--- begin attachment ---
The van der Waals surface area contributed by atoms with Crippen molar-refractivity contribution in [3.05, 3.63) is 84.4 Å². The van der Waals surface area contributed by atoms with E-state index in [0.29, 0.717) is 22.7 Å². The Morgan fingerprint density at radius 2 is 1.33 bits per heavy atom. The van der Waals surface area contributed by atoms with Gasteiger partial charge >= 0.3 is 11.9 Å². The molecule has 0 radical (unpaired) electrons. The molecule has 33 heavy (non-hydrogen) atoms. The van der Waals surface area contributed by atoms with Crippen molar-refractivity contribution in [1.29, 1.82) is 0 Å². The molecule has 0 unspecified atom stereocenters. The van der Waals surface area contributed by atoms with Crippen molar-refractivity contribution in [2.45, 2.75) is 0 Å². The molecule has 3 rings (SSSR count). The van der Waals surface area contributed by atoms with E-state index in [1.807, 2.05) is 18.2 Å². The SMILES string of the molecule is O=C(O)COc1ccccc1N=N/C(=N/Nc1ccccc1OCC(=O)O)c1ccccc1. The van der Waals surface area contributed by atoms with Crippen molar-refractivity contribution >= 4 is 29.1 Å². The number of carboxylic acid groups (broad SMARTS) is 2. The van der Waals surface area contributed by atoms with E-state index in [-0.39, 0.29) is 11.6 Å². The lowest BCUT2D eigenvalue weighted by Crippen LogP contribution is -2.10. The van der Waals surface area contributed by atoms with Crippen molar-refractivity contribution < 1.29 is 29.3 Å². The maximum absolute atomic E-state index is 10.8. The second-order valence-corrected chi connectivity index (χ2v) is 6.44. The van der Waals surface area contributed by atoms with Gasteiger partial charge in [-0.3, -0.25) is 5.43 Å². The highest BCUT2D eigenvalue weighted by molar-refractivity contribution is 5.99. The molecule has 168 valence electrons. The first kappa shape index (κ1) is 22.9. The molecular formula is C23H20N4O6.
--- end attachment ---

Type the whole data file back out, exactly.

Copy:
The van der Waals surface area contributed by atoms with Crippen molar-refractivity contribution in [3.05, 3.63) is 84.4 Å². The van der Waals surface area contributed by atoms with E-state index in [0.29, 0.717) is 22.7 Å². The Morgan fingerprint density at radius 2 is 1.33 bits per heavy atom. The van der Waals surface area contributed by atoms with Gasteiger partial charge >= 0.3 is 11.9 Å². The molecule has 0 radical (unpaired) electrons. The molecule has 33 heavy (non-hydrogen) atoms. The van der Waals surface area contributed by atoms with Crippen molar-refractivity contribution in [1.29, 1.82) is 0 Å². The molecule has 0 unspecified atom stereocenters. The van der Waals surface area contributed by atoms with Crippen molar-refractivity contribution in [2.45, 2.75) is 0 Å². The molecule has 3 rings (SSSR count). The van der Waals surface area contributed by atoms with E-state index in [1.807, 2.05) is 18.2 Å². The SMILES string of the molecule is O=C(O)COc1ccccc1N=N/C(=N/Nc1ccccc1OCC(=O)O)c1ccccc1. The van der Waals surface area contributed by atoms with Crippen molar-refractivity contribution >= 4 is 29.1 Å². The number of carboxylic acid groups (broad SMARTS) is 2. The van der Waals surface area contributed by atoms with E-state index in [-0.39, 0.29) is 11.6 Å². The lowest BCUT2D eigenvalue weighted by Crippen LogP contribution is -2.10. The van der Waals surface area contributed by atoms with Crippen molar-refractivity contribution < 1.29 is 29.3 Å². The maximum absolute atomic E-state index is 10.8. The second-order valence-corrected chi connectivity index (χ2v) is 6.44. The van der Waals surface area contributed by atoms with Gasteiger partial charge in [-0.3, -0.25) is 5.43 Å². The highest BCUT2D eigenvalue weighted by molar-refractivity contribution is 5.99. The molecule has 168 valence electrons. The first kappa shape index (κ1) is 22.9. The molecular formula is C23H20N4O6.